By Kent Ferris
As director of Social Action for the Diocese of Davenport, I recently participated in the first national Interfaith Conference on Drone Warfare in Princeton, N.J. I knew something of the topic having read updates from the U.S. Conference of Catholic Bishops (USCCB), and their Committee on International Justice and Peace (CIJP).
Until recently, Bishop Richard Pates of the Des Moines Diocese served as the committee’s chair. I had been following his international travels with great interest, knowing that they were to countries often in the news, those affected by war, famine, natural disasters or some combination thereof.
And within the past month or so, I had viewed the documentary “Unmanned: America’s Drone Wars.” It included firsthand accounts of those who had been injured or whose loved one were killed during drone strikes, those who were not the primary human targets for such strikes. The documentary contains a reference to a phenomena experienced by children in areas where drone attacks have occurred, how they experience fear and anxiety on sunny days because that is when it is understood that drones are more likely to fly and strike.
Fortunately for me in anticipation of the conference, and actually for all of us, Bishop Pates and CIJP have given great thought to this issue, bringing in experts to discuss moral questions related to the use of armed drones in targeted killings to combat terrorism. Following the recommendation of the Pontifical Council for Justice and Peace, Bishop Pates then wrote to National Security Advisor Thomas Donilon and key congressional leaders raising significant moral concerns and questions. The Catechism of the Catholic Church and the Compendium of the Social Doctrine of the Church were cited. Important moral concerns were raised regarding the following concepts:
- Imminence: Applying deadly force without clear evidence of an imminent attack is contrary to both the rules of just war and international humanitarian law.
- Discrimination: “Collateral damage” in war, when serious efforts are made to use proportionate and discriminate force, may be justified, but innocent civilians living outside war zones should not be subject to attack.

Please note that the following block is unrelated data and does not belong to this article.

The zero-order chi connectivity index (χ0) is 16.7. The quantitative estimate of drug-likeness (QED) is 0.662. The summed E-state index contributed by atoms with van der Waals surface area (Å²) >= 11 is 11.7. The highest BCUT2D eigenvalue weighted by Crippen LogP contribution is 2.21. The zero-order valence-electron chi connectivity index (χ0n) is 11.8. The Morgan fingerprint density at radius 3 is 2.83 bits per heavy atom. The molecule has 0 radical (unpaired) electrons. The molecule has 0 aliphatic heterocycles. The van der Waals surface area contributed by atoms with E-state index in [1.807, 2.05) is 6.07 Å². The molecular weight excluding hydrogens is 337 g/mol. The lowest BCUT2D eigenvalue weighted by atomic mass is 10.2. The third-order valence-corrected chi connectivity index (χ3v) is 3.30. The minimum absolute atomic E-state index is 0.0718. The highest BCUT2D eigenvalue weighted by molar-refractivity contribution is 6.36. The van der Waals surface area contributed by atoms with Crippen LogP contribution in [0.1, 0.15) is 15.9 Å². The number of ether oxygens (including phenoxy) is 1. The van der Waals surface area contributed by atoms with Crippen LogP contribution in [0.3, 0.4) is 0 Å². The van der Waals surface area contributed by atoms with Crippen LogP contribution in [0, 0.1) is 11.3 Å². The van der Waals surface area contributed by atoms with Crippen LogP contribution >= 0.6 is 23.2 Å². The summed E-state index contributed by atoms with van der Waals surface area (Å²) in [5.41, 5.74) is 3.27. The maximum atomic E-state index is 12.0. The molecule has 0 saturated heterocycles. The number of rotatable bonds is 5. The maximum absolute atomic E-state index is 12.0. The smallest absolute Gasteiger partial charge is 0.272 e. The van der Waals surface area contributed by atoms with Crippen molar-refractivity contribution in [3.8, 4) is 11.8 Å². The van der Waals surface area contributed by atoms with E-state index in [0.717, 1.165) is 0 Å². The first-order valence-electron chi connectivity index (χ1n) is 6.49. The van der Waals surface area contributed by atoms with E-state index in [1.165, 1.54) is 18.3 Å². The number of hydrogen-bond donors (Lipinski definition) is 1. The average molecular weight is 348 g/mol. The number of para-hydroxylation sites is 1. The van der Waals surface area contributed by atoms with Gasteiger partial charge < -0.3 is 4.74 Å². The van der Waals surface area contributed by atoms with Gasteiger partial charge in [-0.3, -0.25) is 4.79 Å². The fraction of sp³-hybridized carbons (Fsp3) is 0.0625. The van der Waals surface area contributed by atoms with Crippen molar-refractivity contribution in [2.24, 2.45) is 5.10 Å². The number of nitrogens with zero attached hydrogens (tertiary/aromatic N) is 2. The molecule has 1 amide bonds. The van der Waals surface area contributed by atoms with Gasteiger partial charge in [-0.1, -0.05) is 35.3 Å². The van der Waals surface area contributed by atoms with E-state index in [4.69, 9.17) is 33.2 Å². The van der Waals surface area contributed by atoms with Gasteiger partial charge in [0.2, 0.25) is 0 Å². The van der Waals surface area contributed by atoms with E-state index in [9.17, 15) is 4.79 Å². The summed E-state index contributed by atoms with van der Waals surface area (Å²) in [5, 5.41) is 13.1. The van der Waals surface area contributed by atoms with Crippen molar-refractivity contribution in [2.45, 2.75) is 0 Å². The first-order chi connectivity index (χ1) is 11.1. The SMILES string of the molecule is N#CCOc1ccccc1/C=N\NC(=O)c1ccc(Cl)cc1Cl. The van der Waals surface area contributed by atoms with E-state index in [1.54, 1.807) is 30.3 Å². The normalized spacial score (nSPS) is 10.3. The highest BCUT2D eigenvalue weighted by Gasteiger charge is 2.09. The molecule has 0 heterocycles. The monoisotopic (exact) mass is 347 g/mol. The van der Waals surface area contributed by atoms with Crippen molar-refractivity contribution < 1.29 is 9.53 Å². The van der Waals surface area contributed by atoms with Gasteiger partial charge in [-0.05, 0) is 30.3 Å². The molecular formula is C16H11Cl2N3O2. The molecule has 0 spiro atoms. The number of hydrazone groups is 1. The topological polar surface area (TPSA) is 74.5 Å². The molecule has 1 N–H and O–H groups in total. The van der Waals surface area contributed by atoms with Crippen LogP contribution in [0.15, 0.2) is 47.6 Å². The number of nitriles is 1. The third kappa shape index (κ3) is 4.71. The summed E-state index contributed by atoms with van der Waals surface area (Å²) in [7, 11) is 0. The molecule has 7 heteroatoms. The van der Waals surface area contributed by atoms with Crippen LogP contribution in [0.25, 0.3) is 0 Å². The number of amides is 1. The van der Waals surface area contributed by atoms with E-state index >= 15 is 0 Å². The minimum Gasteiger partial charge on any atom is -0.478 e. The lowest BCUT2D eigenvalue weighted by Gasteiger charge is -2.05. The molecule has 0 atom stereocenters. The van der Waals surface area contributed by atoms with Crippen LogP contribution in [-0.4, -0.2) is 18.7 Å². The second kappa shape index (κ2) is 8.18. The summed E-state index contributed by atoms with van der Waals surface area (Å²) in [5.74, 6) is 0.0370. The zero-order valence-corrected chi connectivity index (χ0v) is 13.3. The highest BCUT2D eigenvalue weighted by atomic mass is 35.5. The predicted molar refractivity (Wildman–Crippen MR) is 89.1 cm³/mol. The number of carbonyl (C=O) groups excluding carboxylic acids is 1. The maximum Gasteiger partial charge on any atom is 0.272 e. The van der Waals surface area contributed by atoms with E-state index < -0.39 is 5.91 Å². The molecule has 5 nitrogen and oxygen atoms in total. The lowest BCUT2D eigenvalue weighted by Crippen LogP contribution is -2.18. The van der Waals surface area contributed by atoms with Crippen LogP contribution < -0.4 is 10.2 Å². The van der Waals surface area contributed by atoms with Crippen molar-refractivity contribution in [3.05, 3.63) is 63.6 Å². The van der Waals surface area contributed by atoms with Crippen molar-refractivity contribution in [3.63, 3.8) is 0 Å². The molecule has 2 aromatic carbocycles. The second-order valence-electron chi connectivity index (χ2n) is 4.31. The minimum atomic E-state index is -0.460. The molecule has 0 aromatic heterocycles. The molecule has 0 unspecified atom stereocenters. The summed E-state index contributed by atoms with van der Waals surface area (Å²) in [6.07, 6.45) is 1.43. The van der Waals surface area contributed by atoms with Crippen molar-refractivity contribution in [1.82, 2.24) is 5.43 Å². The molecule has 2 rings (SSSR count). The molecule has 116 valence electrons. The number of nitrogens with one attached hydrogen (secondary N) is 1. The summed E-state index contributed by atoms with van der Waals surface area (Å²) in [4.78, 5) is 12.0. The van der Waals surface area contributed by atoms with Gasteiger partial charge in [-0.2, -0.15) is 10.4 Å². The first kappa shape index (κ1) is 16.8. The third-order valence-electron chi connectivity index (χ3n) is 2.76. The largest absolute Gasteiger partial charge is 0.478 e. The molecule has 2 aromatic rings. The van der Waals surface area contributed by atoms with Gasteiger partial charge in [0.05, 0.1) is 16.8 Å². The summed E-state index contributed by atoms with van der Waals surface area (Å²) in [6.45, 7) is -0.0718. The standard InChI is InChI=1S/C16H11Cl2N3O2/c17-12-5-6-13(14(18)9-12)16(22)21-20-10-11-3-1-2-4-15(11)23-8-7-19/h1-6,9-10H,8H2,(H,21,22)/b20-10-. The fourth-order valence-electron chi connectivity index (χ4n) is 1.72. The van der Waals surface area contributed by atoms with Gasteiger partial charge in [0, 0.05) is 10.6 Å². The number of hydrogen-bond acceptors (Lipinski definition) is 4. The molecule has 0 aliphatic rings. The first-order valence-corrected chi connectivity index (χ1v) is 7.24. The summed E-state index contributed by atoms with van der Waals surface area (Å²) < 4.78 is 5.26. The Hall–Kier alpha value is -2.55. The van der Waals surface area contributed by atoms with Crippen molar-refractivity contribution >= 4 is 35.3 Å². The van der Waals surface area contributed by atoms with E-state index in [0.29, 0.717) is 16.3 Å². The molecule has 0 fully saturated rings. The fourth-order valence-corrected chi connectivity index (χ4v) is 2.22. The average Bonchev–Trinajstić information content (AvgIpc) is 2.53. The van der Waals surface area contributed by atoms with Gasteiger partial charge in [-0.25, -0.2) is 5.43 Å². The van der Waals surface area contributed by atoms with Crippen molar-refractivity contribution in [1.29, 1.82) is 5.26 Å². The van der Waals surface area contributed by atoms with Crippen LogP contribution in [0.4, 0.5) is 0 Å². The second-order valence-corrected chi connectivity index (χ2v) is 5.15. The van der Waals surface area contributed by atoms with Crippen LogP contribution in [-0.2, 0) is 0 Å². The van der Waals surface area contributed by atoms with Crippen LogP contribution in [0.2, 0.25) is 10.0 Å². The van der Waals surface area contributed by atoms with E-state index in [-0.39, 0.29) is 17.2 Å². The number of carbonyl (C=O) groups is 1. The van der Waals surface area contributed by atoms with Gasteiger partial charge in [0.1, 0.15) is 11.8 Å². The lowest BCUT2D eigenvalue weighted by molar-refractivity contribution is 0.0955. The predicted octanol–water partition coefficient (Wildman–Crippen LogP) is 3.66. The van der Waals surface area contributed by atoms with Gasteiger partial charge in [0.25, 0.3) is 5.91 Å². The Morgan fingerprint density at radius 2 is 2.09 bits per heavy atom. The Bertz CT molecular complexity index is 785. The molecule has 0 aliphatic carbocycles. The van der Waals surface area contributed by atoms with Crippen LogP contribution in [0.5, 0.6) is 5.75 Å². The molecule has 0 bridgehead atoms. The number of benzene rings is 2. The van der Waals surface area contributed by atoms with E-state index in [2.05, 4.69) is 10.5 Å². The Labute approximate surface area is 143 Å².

- Proportionality/Probability of Success: Several analysts have noted that the use of targeted killings using drones can reinforce a community’s sense of vulnerability and injustice, fueling anti-American hostilities. A proper understanding of proportionality and probability of success in counterterrorism would elevate the bar against the use of deadly force and call for a much wider range of economic, political and diplomatic responses to threats posed by extremists.
Bishop Pates, on behalf of CIJP, asked the Obama Administration to appreciate the responsibility to demonstrate leadership in advancing international norms, standards and restrictions on the use of unarmed vehicles (UAVs) in counter-terrorism. He added hope that concerns expressed by the church regarding the use of UAVs and targeted killings would contribute to the formulation of a more comprehensive, moral and effective policy.
Justice is common to all faiths. The Interfaith Conference on Drone Warfare brought together religious leaders, scholars and community activists from the Jewish, Christian, Muslim and Sikh faith communities who brought even more specificity to policy formulation. Following presentations, interfaith prayer and discussions the conference adopted a set of policy recommendations including a call “on the Administration to immediately halt the targeted lethal drone strikes. Further the Administration must be transparent and accountable on the past use of such strikes by public disclosures including but not limited to: a) acknowledging strikes conducted, b) accounting for victims, c) explaining official criteria for selection of persons targeted, d) disclosing all legal justification for authorization of strikes, e) detailing the methods of investigating deaths, and f) disclosing the standards for compensating victims.”
This was all a great experience and example about how our faith can systematically respond to a serious moral issue and how we can work by consensus with other faiths to more effectively influence policy- makers to achieve peace through justice.
(Kent Ferris is director of Social Action and of Catholic Charities for the Diocese of Davenport).